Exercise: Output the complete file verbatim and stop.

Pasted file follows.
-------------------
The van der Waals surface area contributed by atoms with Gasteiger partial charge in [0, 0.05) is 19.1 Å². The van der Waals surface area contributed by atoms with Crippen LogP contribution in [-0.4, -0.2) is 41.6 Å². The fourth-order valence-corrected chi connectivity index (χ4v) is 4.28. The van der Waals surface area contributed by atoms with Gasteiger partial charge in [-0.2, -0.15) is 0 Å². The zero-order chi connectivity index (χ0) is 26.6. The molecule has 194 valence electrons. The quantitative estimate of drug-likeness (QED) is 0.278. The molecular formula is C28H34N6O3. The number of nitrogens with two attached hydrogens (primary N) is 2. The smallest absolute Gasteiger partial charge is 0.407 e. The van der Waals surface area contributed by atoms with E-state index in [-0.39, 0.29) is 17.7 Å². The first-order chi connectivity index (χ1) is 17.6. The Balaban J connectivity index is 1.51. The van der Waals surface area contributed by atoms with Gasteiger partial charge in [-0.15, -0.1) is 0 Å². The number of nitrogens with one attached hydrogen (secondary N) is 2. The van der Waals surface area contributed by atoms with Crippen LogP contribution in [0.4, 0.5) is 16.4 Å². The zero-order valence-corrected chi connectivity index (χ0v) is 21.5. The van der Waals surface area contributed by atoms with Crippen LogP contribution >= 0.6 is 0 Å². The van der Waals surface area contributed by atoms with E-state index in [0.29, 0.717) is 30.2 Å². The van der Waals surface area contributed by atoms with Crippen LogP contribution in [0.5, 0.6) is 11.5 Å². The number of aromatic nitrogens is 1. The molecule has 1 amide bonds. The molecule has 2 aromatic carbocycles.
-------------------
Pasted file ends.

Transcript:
The van der Waals surface area contributed by atoms with Gasteiger partial charge in [0, 0.05) is 19.1 Å². The van der Waals surface area contributed by atoms with Crippen LogP contribution in [-0.4, -0.2) is 41.6 Å². The fourth-order valence-corrected chi connectivity index (χ4v) is 4.28. The van der Waals surface area contributed by atoms with Gasteiger partial charge in [-0.2, -0.15) is 0 Å². The zero-order chi connectivity index (χ0) is 26.6. The molecule has 194 valence electrons. The quantitative estimate of drug-likeness (QED) is 0.278. The molecular formula is C28H34N6O3. The number of nitrogens with two attached hydrogens (primary N) is 2. The smallest absolute Gasteiger partial charge is 0.407 e. The van der Waals surface area contributed by atoms with E-state index in [-0.39, 0.29) is 17.7 Å². The first-order chi connectivity index (χ1) is 17.6. The Balaban J connectivity index is 1.51. The van der Waals surface area contributed by atoms with Gasteiger partial charge in [-0.15, -0.1) is 0 Å². The number of nitrogens with one attached hydrogen (secondary N) is 2. The van der Waals surface area contributed by atoms with Crippen LogP contribution in [0.4, 0.5) is 16.4 Å². The zero-order valence-corrected chi connectivity index (χ0v) is 21.5. The van der Waals surface area contributed by atoms with Crippen LogP contribution >= 0.6 is 0 Å². The van der Waals surface area contributed by atoms with E-state index in [0.29, 0.717) is 30.2 Å². The van der Waals surface area contributed by atoms with Crippen LogP contribution in [0.5, 0.6) is 11.5 Å². The number of aromatic nitrogens is 1. The molecule has 1 amide bonds. The molecule has 2 aromatic carbocycles.